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As described promptly delivered, thank you
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Most Helpful Customer Reviews on Amazon.com (beta)

Amazon.com: 4 reviews
8 of 8 people found the following review helpful
A little bit of false advertising... 6 Mar. 2013
By D. J. Krug - Published on Amazon.com
Verified Purchase
[Standard disclaimer for reissues - this review is about the reissue and not about the music, which is splendid]. Sony Classical has updated and reissued their earlier "Glenn Gould Edition" releases with this new line of "Glenn Gould Collection" releases in conjunction with what would have been the pianist's 80th birthday. This 2-disc set contains the Renaissance and (non-Bach) Baroque music, to include the wonderful Gibbons and Byrd pieces that were included as part of his "Consort of Musick" release. The earlier "Glenn Gould Edition" version of this disc also contained a newly-released piece (at the time), the 'Fantasia in D' by Jan Sweelinck. Now ... take a closer look at the cover of this newer release: go down the list of composers and one finds ... Sweelinck! But take out the disc(s) - no Sweelinck! Somehow this piece was dropped from the reissue. How frustrating, since you now have to either buy or retain the old release if you are a Gould completist.
4 of 4 people found the following review helpful
English Baroque and a wonderful harpischord 16 Dec. 2012
By James F. Houle - Published on Amazon.com
Verified Purchase
An unusual look at the early baroque in England, including the German-born Handel. The Handel is quite brilliant and the marvelous harpischord sounds are transporting.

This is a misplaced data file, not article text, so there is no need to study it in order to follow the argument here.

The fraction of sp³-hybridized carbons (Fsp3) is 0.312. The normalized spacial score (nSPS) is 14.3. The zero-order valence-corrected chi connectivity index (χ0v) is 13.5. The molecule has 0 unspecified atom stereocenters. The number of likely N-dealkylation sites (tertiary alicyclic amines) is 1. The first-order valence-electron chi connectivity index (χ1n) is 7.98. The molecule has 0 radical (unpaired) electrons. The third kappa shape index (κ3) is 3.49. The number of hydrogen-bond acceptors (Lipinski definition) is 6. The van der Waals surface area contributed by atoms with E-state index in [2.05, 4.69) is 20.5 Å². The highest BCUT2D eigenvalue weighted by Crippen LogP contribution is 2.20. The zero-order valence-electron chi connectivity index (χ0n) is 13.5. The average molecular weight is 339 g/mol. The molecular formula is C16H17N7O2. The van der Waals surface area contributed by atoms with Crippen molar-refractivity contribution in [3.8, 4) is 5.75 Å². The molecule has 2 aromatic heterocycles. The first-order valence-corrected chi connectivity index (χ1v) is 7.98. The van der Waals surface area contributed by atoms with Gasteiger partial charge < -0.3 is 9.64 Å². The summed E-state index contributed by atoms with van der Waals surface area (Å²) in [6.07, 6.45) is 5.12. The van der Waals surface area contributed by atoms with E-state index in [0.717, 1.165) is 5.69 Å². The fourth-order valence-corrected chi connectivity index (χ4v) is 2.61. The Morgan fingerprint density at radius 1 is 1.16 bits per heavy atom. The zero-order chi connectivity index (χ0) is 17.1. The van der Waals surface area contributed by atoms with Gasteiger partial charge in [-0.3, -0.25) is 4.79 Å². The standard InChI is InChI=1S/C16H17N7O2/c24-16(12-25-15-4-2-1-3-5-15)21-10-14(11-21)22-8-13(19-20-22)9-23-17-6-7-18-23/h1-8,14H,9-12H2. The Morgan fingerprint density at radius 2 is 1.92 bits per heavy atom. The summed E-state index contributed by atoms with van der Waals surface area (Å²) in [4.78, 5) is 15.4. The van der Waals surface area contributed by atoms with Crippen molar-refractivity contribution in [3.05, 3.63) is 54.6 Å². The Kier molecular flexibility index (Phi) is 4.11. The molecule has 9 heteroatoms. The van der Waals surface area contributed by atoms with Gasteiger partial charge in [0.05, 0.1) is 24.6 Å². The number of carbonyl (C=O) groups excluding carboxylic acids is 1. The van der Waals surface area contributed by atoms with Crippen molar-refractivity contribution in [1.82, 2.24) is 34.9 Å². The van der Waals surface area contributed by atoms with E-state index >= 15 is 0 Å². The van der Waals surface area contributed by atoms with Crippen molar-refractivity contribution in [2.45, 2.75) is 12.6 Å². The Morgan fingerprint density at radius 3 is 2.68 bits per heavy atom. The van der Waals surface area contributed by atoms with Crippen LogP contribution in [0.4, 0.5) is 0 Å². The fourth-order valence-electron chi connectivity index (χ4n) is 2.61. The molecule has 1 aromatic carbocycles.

1 of 1 people found the following review helpful
Glenn Gould: An Apology... 4 Sept. 2012
By B.E.F. - Published on Amazon.com
~~~

Glenn Gould: An Apology...

‘When music affects us to tears, seemingly causeless, we weep not from “excess of pleasure”; but through excess of an impatient, petulant sorrow that, as mere mortals, we are as yet in no condition to banquet upon those supernal ecstasies of which music affords us merely a suggestive and indefinite glimpse’
--E.A. Poe, ‘Of Music’ (1844).

As for technical facility, Gould was a consummate master of musicianship whose seemingly effortless fluency of keyboard address was as accomplished and natural as has ever been witnessed in humankind vis-à-vis precision, clarity, control, dexterity, speed, and strength.

This technical facility was of course the sum of every fibre of his physicality--which also included perfect pitch; but what moreover makes Gould’s musical realizations uniquely distinctive--in tandem with the acoustical impact of the phenomena of his music-making, is his idealistic philosophy of poststructuralist aesthetics whereby he exercised in real space-time the production of musical sound.